Art & Artists

Meet several of the artists that Thrive Atelier works with & some who have been working with Jordan Faye (for over the last decade). Several of them have work that is currently being shown at the new Hancock Solar Galleryas well their work has been shown at many galleries, art spaces, universities, and museums across the Unites States, as well as exhibiting internationally.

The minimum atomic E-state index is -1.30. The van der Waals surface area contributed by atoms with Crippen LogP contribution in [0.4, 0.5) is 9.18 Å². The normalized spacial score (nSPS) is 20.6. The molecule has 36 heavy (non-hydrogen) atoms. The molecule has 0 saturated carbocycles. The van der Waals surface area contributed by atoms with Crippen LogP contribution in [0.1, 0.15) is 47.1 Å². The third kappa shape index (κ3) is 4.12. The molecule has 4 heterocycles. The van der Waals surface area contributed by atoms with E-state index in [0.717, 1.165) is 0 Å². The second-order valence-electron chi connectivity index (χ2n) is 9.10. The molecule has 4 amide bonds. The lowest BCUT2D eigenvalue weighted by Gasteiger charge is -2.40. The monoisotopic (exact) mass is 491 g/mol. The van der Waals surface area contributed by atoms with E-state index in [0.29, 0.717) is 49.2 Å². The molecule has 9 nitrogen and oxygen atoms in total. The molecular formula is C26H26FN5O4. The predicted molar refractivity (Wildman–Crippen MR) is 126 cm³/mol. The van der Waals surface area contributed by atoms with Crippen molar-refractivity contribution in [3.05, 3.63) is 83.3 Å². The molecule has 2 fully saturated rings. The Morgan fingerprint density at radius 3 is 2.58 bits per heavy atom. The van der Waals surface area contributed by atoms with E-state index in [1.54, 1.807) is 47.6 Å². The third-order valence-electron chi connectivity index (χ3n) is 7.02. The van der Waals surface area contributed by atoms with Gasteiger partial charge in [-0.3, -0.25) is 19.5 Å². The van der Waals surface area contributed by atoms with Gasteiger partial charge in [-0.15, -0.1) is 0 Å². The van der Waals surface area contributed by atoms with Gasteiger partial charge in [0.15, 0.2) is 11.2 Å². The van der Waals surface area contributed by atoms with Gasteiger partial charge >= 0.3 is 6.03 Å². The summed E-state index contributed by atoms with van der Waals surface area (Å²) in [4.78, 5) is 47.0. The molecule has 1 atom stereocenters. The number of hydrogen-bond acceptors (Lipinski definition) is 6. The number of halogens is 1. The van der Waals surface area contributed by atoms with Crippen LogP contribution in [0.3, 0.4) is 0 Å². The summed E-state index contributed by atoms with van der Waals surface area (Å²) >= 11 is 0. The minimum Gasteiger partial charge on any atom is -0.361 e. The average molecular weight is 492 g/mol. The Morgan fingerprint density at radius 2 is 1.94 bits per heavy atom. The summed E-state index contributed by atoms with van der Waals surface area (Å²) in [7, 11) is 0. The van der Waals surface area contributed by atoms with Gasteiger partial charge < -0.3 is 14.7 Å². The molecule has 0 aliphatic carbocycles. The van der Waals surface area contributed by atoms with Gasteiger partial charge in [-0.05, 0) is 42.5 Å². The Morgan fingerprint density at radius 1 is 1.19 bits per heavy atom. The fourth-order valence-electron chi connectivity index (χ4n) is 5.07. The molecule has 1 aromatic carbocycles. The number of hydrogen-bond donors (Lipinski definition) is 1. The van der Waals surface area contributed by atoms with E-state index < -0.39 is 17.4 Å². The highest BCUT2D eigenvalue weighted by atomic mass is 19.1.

. . . the imaginary and the real must be, rather . . . two faces that ceaselessly interchange with one another, a mobile mirror.
— —Gilles Deleuze, Essays Critical and Clinical (1993)

Jenee Mateer

an excerpt from her upcoming book Break Boundary: Places Real and Imagined